Since the Zillow involves valuation, and I am an appraiser, I was especially curious because its such a daunting effort to automate valuation on such a large scale. In fact, for the most part, the lending industry has been trying to do this for the past 5 years with limited success (If you base success on accuracy rather than simply pushing paper for the files to keep the regulators happy). A few months ago, a national lender told me that out of the 10 major automated valuation services (AVM’s), 8 were totally unreliable, 1 was marginal and 1 was pretty good. This lays the groundwork for my initial skepticism about Zillow, but I am open minded. I think it will evolve and will have more strength in certain markets than others depending on the data they are fed.

Well, apparently, the public relations juggernaut the emerged over the past few weeks with the build up, overwhelmed the site early in the day and as of 11:51pm tonight they are still of the air. I found their ZillowBlog which explained the problem and put a human spin on it. They should definitely link the blog to their home page to keep a dialog of their technical progress.

For those who were lucky enough to get access, the reviews were pretty good but basically mixed (after all this is a beta and there is a lot more data for them to tap into.) Of course the “red light theory” seems to apply here. Users will likely only remember the valuations that were not accurate and not those that were.

I anxiously await my turn. I am sure this is going to be fun. More to come.

_As seen from their web site_

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Townhouse Gets All Geothermal

February 6, 2006 | 12:02 am | |

In Troy McMullen’s House of the Week column Geothermal New York [WSJ], he presents a $7.8M Manhattan townhouse listing with an unusual heating system, especially on an island made largely of rock.


An unusual geothermal energy system provides heating, cooling and hot water. Pipes extend about 1,400 feet into the earth, where the temperature is always about 52 degrees, according to architect Alexander Gorlin, who writes about the home in his book “Creating the New American Townhouse.” The pipes transfer energy to the house, where two-layer-thick concrete exterior walls, filled with thermal materials, trap the energy and distribute it, Mr. Gorlin says. (All floors also have radiant heating systems.)

I suspose installation of this sort of system would be especially difficult in Manhattan with its labrynth of underground subways, water pipes, wiring, sewers and of course…rock.

Good Deeds Bring Hard Decisions For The Boy Scouts

February 2, 2006 | 12:01 am | |
Source: WSJ

The housing boom has forced many organizations with valuable real estate assets, to consider what was once unthinkable. In a page one story in the WSJ Boy Scouts Weigh Merits of Unloading Hot Real Estate: Thinning Ranks, High Prices Tempt Them to Sell Camps, But Locals Put Up a Fight

Fights like this are playing out across the country, as scouting groups face lean coffers and declining membership. Many councils, especially those in hot real-estate markets, are debating whether to cash in on skyrocketing property values. As a result, struggles — over camp land and all it symbolizes to local residents — have erupted in such states as Michigan, Texas, Arizona and Washington. Mere rumors of a possible sale often spur action by community members. Some try to buy the camps themselves or align themselves with nonprofit organizations to bolster their chances in a bidding war. Others file lawsuits or wage zoning battles.

Boy Scout and Cub Scout participation was about 6.5 million in 1972, but totals about 4.2 million today, excluding new programs. That decline has caused some councils to merge, sometimes creating organizations with multiple camps and not enough money to maintain them. Each Boy Scout council is a corporation, beholden to the policies of the national organization, based in Irving, Texas, but they raise their own funds, manage their finances and make decisions about property and programs.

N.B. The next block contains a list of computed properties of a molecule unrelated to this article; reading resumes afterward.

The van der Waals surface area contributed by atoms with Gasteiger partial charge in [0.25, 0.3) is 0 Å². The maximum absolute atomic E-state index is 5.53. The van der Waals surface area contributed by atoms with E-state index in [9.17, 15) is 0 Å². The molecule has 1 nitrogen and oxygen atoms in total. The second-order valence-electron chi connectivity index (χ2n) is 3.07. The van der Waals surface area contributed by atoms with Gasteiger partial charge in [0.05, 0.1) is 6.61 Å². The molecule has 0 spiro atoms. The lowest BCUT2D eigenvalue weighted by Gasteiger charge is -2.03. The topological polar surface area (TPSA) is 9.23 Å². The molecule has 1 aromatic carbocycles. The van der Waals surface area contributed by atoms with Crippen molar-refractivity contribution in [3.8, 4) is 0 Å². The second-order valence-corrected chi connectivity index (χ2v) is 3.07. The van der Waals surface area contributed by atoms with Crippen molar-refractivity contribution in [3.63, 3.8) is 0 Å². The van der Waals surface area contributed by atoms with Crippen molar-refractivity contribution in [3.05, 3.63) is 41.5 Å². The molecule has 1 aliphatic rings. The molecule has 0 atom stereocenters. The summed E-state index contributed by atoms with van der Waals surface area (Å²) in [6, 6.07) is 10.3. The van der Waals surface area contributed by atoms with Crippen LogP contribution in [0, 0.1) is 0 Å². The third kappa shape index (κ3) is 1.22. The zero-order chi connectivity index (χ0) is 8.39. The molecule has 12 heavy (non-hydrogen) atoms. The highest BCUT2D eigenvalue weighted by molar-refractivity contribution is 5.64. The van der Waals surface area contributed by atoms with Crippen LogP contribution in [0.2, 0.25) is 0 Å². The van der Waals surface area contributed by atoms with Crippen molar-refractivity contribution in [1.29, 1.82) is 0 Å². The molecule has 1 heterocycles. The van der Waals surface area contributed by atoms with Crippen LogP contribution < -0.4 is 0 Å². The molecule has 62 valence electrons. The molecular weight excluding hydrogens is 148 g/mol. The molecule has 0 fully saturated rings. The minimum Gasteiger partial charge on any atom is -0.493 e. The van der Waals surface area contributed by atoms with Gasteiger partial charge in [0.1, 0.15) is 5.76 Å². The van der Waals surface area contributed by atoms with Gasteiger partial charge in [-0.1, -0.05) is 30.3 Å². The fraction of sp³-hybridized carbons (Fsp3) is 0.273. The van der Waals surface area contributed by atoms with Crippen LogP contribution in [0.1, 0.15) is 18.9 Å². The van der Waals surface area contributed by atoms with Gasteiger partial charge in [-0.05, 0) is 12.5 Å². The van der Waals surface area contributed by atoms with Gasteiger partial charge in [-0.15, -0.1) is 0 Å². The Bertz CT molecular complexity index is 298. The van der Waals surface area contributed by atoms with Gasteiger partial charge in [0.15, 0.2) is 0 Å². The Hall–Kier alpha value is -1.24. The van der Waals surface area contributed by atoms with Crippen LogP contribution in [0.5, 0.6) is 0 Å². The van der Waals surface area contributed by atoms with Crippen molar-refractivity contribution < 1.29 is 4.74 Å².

Organizations like the Boy Scouts, with thinning ranks, are being forced to consider selling off land that, in the case of Bradenton, Florida, is ripe for development. Speaking as an Eagle Scout, once very active in the organization, and knowing how much land is owned by various Boy Scout Councils, it won’t be an easy road as pragmatists go up against those with strong emotional ties to the properties.

Once Measured, Greenspan Says Goodbye With Number 14: Bernanke Starts Today

February 1, 2006 | 12:02 am | |

Source: WSJ

The housing market has greatly benefited from the Greenspan era, especially over the past decade. The Federal Open Market Committee strategy began to finally crimp growth in the housing market this past summer after 12 months of rate increases. The recent change in the housing market was effected by rising short term rates designed to reign in the inflation threat, before which low rates previously had provided an historic level of affordability to purchasers and triggered one of the most significant housing booms of all time.

Over the last several months, long term rates have remained largely stagnant, even falling, but short term rates have continued to rise.

Of great concern to the housing sector is the actions of the incoming Fed Chair Bernanke since Greenspan seemed in favor of asset appreciation, both in stocks and housing, while at the same time, was inflation-averse.

Mortgage rates have driven this housing boom and will determine the eventual outcome.

The FOMC raised the federal funds rate for the 14th time in a row by 25 basis points to 4.5%. Most economists think there is at least one more increase left before FOMC takes a breather. However, Bernanke, may have some wiggle room and forgo or skip a rate increase at the next meeting.

The removal of the word “measured” has been seen as a sign that the Fed is nearing the end of this 18 month strategy. The WSJ does an amazing job dissecting the FOMC letters after each meeting [WSJ]

One thing I will miss about Greenspan is the intense analysis of his vocabulary. Just think about what the WSJ has done here. It has dissected a one page letter to generate clues about future rate moves. This is insane, but necessary.

Bernanke is in favor of more openness with the target rate goals of the Fed. This will likely only work if he does not burn up the credibility that Greenspan has amassed over the past 18 years. How his moves impact the housing market and its importance to the economy, will largely determine his success.